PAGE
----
A section of students preparing to appear for the civil services examination held by the Maharashtra Public Service Commission (MPSC) has started a sit-in agitation on Shastri Road in Navi Peth, Pune, demanding that the implementation of the new examination pattern be delayed by two years. The agitation is being supported by the Indian Youth Congress (IYC).
These major changes in the MPSC-Main examinations, which makes the exam resemble those held by the UPSC, are to be effected by 2023.
The protesting students argued that they have spent time and energy over the last few years preparing for exams with a certain pattern in mind, adding the new format will adversely affect their chances of getting selected. Besides, for the first few years, the new pattern will give a clear advantage to those preparing for the UPSC, they said.
On Monday, about 200 students gathered in front of Ahilyadevi Sikshan Santha on Shastri Road despite initially not being allowed by the local police to do so.
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Deputy Commissioner of Police (Zone 1) Sandeep Singh Gill tried to pacify the students by asking them to start a line of communication with the MPSC instead of protesting on the road. “Form a five-member team from amongst yourself and prepare a statement. We will send that to MPSC through our senior officials,” Gill told the protesters.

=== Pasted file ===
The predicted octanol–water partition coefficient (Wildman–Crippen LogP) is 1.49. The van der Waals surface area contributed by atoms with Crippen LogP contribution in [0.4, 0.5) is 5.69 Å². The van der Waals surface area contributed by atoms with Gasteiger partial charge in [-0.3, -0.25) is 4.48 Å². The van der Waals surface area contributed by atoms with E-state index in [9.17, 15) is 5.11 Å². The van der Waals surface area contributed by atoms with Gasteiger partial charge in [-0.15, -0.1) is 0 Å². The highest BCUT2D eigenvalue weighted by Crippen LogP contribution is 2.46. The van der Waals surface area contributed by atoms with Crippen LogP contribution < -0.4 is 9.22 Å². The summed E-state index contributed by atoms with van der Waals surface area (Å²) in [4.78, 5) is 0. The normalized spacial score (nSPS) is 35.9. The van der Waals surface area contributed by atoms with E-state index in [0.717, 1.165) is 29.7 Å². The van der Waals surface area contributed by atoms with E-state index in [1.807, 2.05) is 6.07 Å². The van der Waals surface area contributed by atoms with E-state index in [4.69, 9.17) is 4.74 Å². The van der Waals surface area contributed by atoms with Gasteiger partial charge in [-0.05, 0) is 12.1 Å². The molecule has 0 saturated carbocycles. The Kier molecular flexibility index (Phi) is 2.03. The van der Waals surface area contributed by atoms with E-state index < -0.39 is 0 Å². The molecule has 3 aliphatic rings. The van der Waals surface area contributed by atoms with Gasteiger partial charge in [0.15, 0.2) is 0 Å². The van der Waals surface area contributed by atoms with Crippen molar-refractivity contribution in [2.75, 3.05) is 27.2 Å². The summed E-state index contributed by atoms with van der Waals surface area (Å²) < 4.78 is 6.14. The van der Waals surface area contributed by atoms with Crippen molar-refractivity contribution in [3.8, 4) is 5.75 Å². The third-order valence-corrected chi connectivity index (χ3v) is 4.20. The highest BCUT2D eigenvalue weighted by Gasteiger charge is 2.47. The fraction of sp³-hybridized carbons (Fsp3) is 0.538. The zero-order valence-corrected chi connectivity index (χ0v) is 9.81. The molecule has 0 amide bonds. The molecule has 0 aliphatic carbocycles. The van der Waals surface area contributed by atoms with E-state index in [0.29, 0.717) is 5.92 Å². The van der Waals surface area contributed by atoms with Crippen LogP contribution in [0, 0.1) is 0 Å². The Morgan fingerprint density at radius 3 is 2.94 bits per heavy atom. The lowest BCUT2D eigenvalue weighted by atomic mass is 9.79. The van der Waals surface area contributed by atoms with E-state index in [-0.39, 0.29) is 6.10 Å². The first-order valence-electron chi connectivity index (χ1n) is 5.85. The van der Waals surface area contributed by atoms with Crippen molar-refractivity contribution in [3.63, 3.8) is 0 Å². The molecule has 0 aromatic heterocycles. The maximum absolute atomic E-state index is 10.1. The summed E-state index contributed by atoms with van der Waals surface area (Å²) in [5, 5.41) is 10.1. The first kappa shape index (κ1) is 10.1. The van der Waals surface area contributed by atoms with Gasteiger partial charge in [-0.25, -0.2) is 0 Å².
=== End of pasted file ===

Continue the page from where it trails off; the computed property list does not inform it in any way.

Students and leaders of IYC, however, were adamant that they will not move until they get relief from MPSC.
Nitin Andhale, a protester, said, “I have been preparing for the civil services for the last eight years. There was no recruitment during the pandemic. Now they have started the recruitment but have changed the examination pattern. We were informed of the pattern by the Commission only six months in advance. This is injustice. Political leaders postpone elections twice or thrice so that they get time to prepare. We come from rural backgrounds and from poor families. All we are demanding is that they should delay the implementation of the new pattern till 2025.”
As per the changes in the exam pattern, the MPSC-Main exam will now be more descriptive in nature, having a total of nine papers, instead of six. The exam will be held for a total of 1,750 marks instead of 800. According to the new pattern, marks obtained in two language papers of 300 marks each will no longer be included in the merit score. A candidate will have to score 25 per cent marks in each of these papers to qualify for the merit score. There will be seven compulsory papers — one for essay writing, four on general studies and two papers on any topic selected by the candidate from the list of 26 optional subjects. All these papers will be descriptive in nature and will carry 250 marks each. Marks obtained here will be considered for the merit score.